It's a bit disconcerting meeting someone who has made his living at critiquing style choices. What could you wear that wouldn't raise an eyebrow, or make him ask, "What was she thinking?"
However, Clinton Kelly in person is down to Earth, and is quick to state that, much like journalists who can spot a typo from miles away, he sees fashion mishaps the same way.
"I don't judge people on how they've chosen to dress, but I do see mistakes in their choices, and I want to help correct that," he said.
A self-admitted flip-flop wearer — a faux pas that he indulges in only within the confines of his own home, of course — Kelly made an appearance at a fashion show to help Macy's at Southridge celebrate its grand opening on Saturday.
He said he sees Wisconsin fashions as typically reflective of Midwestern values: conservative and safe.
"Women here tend to make safer choices. They don't take chances with styles or colors," Kelly said. "They don't accessorize nearly as much as, say, women in California or New York."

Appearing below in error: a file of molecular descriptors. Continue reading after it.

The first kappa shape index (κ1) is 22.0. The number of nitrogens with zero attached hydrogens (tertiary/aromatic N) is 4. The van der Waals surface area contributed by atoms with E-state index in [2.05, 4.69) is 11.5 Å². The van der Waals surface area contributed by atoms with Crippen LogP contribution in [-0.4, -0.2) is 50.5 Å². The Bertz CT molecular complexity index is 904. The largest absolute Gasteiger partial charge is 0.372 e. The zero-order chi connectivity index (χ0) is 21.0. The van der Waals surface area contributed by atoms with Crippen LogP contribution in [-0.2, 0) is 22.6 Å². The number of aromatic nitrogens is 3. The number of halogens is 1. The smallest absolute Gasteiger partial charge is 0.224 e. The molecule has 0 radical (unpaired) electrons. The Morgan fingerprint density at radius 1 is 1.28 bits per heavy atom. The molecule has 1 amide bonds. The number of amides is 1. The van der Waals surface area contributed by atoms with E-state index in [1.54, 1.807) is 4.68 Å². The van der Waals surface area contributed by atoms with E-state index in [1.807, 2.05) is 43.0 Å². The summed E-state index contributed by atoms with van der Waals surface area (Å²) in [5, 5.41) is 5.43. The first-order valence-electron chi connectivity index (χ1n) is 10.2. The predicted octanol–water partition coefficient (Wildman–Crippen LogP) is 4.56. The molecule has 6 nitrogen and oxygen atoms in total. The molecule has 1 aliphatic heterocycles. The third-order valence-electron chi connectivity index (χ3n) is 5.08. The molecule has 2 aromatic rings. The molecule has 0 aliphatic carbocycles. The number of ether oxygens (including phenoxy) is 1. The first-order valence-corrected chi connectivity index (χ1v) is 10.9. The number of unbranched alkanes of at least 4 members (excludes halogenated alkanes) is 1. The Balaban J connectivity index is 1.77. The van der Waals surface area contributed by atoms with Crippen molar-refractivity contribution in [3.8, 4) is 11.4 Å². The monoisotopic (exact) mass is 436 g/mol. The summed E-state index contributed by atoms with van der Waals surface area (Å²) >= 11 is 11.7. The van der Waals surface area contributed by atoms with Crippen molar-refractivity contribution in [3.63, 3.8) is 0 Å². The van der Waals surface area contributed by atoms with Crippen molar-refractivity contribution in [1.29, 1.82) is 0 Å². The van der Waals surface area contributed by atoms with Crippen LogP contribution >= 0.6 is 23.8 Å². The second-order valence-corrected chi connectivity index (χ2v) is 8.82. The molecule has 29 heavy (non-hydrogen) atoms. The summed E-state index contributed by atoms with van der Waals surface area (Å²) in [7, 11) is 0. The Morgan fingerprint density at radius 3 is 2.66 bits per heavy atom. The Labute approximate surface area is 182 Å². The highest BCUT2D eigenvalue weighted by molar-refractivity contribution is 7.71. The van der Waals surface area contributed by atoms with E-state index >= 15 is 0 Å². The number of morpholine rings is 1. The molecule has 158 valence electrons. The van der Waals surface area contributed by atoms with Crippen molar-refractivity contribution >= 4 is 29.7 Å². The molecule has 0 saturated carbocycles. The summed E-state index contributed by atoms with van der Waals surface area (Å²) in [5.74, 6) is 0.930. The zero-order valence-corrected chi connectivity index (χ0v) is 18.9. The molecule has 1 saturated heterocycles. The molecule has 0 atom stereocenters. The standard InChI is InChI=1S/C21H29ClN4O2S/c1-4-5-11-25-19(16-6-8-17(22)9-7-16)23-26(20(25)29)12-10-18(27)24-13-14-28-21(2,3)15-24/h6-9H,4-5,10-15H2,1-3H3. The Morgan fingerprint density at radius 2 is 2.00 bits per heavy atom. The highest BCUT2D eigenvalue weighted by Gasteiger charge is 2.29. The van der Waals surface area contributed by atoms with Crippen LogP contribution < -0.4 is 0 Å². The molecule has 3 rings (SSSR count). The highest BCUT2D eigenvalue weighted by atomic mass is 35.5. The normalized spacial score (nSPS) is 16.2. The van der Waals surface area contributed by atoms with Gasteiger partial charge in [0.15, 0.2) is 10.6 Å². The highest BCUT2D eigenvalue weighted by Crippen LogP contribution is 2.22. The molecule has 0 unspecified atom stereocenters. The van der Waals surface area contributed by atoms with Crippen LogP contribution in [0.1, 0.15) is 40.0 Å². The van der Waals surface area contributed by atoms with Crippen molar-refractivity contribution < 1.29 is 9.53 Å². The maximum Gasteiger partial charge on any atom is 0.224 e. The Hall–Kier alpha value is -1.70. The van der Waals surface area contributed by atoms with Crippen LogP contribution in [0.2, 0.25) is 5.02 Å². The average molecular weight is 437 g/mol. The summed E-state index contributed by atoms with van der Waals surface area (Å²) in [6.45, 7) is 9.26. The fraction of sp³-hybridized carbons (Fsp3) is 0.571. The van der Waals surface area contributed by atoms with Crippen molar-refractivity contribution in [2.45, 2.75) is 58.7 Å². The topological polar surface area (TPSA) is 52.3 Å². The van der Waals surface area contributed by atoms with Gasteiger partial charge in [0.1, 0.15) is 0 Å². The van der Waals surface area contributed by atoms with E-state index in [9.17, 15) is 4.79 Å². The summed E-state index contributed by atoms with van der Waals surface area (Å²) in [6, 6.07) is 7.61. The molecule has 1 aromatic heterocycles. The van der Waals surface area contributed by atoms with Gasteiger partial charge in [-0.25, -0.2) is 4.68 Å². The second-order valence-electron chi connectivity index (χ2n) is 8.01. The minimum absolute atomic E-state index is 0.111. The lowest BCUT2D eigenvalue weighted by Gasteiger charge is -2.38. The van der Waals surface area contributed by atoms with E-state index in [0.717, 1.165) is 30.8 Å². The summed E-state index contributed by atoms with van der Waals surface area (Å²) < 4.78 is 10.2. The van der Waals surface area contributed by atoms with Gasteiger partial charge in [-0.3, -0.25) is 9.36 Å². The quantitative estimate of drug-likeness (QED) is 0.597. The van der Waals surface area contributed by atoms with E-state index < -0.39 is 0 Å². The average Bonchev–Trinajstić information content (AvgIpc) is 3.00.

However, he said to generalize further would also be unfair. There are crimes of fashion throughout the country, many of which he outlines in his latest book, "Oh No She Didn't." After the fashion show held in the mall just outside of Macy's, Kelly signed books for excited fans.
While not everyone gets $5,000 to make over their wardrobes under the close supervision of Kelly and co-star Stacy London on TLC's "What Not to Wear," he said everyone can take the steps to make themselves over.
- Step 1: Pull everything out of your closet and drawers, and lay it out on your bed.
- Step 2: Try it all on. What is too small and what is too big that you don't want to have tailored should be given to charity.
- Step 3: What's left should be something you have worn recently, make you feel good and complement your figure. Ask for advice if you're not sure.
Based on this, Kelly said future purchases should build on what's left. He said we are a fickle bunch when it comes to buying clothes.
"We shop willy-nilly in this country for clothes. We will grab a shirt off the rack and take it home and never try it on first," he explained. "On the flip side, we pass by dozens of other choices based on how it looks on a hanger. Take your time and try things on."
He points out that people who are targets of the show spend two full days doing nothing else but trying on clothes, and leave generally with about 10 outfits.
"It's time-consuming work, really, but it helps people get to know what their own style should be," he said.